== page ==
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Welcome to Cambridge College's Edit-A-Thon Research Page!
In celebration of Black History Month, Cambridge College will host a Wikipedia Edit-a-thon on Tuesday, February 25, 2020 from 5:00pm - 7:00pm in the Town Common. This event is aligned with the theme for the spring 2020 term Spaces and Places. Specific pages to be edited will be significant locations in New England with a special emphasis on Massachusetts.
Wikipedia U by Since its launch in 2001, Wikipedia has been a lightning rod for debates about knowledge and traditional authority. It has come under particular scrutiny from publishers of print encyclopedias and college professors, who are skeptical about whether a crowd-sourced encyclopedia--in which most entries are subject to potentially endless reviewing and editing by anonymous collaborators whose credentials cannot be established--can ever truly be accurate or authoritative. In Wikipedia U, Thomas Leitch argues that the assumptions these critics make about accuracy and authority are themselves open to debate. After all, academics are expected both to consult the latest research and to return to the earliest sources in their field, each of which has its own authority. And when teachers encourage students to master information so that they can question it independently, their ultimate goal is to create a new generation of thinkers and makers whose authority will ultimately supplant their own. Wikipedia U offers vital new lessons about the nature of authority and the opportunities and challenges of Web 2.0. Leitch regards Wikipedia as an ideal instrument for probing the central assumptions behind liberal education, making it more than merely, as one of its severest critics has charged, "the encyclopedia game, played online."
Publication Date: 2014-11-01
Good Faith Collaboration by Wikipedia, the online encyclopedia, is built by a community--a community of Wikipedians who are expected to assume good faith when interacting with one another. In Good Faith Collaboration, Joseph Reagle examines this unique collaborative culture. Wikipedia, says Reagle, is not the first effort to create a freely shared, universal encyclopedia; its early twentieth-century ancestors include Paul Otlet's Universal Repository and H. G. Wells's proposal for a World Brain. Both these projects, like Wikipedia, were fuelled by new technology--which at the time included index cards and microfilm. What distinguishes Wikipedia from these and other more recent ventures is Wikipedia's good-faith collaborative culture, as seen not only in the writing and editing of articles but also in their discussion pages and edit histories.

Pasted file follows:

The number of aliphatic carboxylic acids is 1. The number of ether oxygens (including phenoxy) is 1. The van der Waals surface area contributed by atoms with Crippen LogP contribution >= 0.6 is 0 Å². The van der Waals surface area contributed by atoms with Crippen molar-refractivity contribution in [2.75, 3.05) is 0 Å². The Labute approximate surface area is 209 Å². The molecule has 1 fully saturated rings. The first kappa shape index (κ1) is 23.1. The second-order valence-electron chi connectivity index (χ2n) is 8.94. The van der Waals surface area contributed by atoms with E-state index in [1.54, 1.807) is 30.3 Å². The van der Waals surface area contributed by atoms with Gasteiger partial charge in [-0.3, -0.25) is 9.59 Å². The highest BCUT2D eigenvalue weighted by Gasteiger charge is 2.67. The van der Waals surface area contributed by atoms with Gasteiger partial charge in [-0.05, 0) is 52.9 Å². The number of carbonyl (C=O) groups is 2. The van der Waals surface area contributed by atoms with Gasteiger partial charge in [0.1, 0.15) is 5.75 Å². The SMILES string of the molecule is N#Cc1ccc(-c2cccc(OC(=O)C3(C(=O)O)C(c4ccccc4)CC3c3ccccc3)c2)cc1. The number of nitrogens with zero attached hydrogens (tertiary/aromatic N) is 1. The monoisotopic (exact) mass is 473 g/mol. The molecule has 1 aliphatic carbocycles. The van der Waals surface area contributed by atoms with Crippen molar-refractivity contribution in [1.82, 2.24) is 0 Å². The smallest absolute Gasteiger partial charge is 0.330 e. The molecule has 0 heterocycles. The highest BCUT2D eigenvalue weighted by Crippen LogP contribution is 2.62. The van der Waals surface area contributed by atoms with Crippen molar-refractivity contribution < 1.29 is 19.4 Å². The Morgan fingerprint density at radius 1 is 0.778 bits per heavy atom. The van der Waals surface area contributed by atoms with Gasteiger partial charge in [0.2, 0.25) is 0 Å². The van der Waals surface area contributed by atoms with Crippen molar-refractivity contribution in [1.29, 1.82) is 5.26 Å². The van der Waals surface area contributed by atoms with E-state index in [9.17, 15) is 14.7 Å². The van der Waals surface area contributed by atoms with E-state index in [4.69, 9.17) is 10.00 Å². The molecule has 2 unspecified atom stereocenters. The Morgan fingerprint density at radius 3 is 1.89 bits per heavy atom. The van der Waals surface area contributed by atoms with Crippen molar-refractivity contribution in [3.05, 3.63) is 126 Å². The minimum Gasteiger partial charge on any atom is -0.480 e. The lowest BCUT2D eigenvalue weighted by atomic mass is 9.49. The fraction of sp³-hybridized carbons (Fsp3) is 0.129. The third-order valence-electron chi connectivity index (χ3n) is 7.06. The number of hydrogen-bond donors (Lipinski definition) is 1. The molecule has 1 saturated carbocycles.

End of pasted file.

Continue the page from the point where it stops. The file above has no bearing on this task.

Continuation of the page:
Publication Date: 2010-08-27
Textual Curation by Wikipedia is arguably the most famous collaboratively written text of our time, but few know that nearly three hundred years ago Ephraim Chambers proposed an encyclopedia written by a wide range of contributors--from illiterate craftspeople to titled gentry. Chambers wrote that incorporating information submitted by the public would considerably strengthen the second edition of his well-received Cyclop#65533;dia, which relied on previously published information. In Textual Curation, Krista Kennedy examines the editing and production histories of the Cyclop#65533;dia and Wikipedia, the ramifications of robot-written texts, and the issues of intellectual property theory and credit. Kennedy also documents the evolution of both encyclopedias as well as the participation of central players in discussions about the influence of technology and collaboration in early modern and contemporary culture. Through this comparative study, based on extensive archival research and data-driven analysis, Kennedy illuminates the deeply situated nature of authorship, which is dependent on cultural approval and stable funding sources as much as it is on original genius and the ownership of intellectual property. Kennedy's work significantly revises long-held notions of authorial agency and autonomy, establishing the continuity of new writing projects such as wikis with longstanding authorial practices that she calls textual curation. This study examines a wide range of texts that recompose accepted knowledge into reliable, complex reference works combining contributions of article text alongside less commonly considered elements such as metadata vocabularies, cross-indexing, and the development of print and digital interfaces. Comparison of analog and networked texts also lays bare the impact of technological developments, both in the composing process and in the topics that can practically be included in such a text. By examining the human and technological curators that support these encyclopedias as well as the discourses that surround them, Kennedy develops textual curation as a longstanding theory and process that offers a nuanced construction of authorship.
Publication Date: 2016-11-15
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